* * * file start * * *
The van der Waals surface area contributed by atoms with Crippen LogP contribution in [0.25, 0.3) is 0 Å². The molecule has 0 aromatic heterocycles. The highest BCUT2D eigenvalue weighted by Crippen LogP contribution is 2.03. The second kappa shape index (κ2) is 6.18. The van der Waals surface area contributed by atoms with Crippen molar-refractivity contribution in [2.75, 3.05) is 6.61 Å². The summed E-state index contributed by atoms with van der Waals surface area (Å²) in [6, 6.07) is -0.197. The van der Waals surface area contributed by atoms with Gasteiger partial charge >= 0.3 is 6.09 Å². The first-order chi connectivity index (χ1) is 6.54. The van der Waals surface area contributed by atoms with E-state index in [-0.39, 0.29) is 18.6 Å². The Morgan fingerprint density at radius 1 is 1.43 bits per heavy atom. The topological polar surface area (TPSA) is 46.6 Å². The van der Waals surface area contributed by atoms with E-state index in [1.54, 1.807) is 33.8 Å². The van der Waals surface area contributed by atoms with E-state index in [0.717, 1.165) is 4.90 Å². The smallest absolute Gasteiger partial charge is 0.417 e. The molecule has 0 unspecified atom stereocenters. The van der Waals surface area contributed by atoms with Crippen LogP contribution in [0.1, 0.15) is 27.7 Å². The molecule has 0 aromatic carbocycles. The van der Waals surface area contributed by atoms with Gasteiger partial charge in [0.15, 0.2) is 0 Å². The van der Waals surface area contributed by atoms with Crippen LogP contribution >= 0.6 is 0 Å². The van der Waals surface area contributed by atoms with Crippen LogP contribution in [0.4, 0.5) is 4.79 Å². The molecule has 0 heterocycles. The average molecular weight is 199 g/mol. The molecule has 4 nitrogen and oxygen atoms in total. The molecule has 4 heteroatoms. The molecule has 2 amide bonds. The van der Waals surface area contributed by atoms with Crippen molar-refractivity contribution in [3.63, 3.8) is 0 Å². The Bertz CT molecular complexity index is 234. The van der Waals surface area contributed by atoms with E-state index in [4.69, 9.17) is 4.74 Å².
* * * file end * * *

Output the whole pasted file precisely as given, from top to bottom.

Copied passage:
The van der Waals surface area contributed by atoms with Crippen LogP contribution in [0.25, 0.3) is 0 Å². The molecule has 0 aromatic heterocycles. The highest BCUT2D eigenvalue weighted by Crippen LogP contribution is 2.03. The second kappa shape index (κ2) is 6.18. The van der Waals surface area contributed by atoms with Crippen molar-refractivity contribution in [2.75, 3.05) is 6.61 Å². The summed E-state index contributed by atoms with van der Waals surface area (Å²) in [6, 6.07) is -0.197. The van der Waals surface area contributed by atoms with Gasteiger partial charge >= 0.3 is 6.09 Å². The first-order chi connectivity index (χ1) is 6.54. The van der Waals surface area contributed by atoms with E-state index in [-0.39, 0.29) is 18.6 Å². The Morgan fingerprint density at radius 1 is 1.43 bits per heavy atom. The topological polar surface area (TPSA) is 46.6 Å². The van der Waals surface area contributed by atoms with E-state index in [1.54, 1.807) is 33.8 Å². The van der Waals surface area contributed by atoms with E-state index in [0.717, 1.165) is 4.90 Å². The smallest absolute Gasteiger partial charge is 0.417 e. The molecule has 0 unspecified atom stereocenters. The van der Waals surface area contributed by atoms with Crippen LogP contribution in [0.1, 0.15) is 27.7 Å². The molecule has 0 aromatic carbocycles. The van der Waals surface area contributed by atoms with Gasteiger partial charge in [0.15, 0.2) is 0 Å². The van der Waals surface area contributed by atoms with Crippen LogP contribution >= 0.6 is 0 Å². The van der Waals surface area contributed by atoms with Crippen LogP contribution in [0.4, 0.5) is 4.79 Å². The molecule has 0 heterocycles. The average molecular weight is 199 g/mol. The molecule has 4 nitrogen and oxygen atoms in total. The molecule has 4 heteroatoms. The molecule has 2 amide bonds. The van der Waals surface area contributed by atoms with Crippen molar-refractivity contribution in [3.63, 3.8) is 0 Å². The Bertz CT molecular complexity index is 234. The van der Waals surface area contributed by atoms with E-state index in [4.69, 9.17) is 4.74 Å².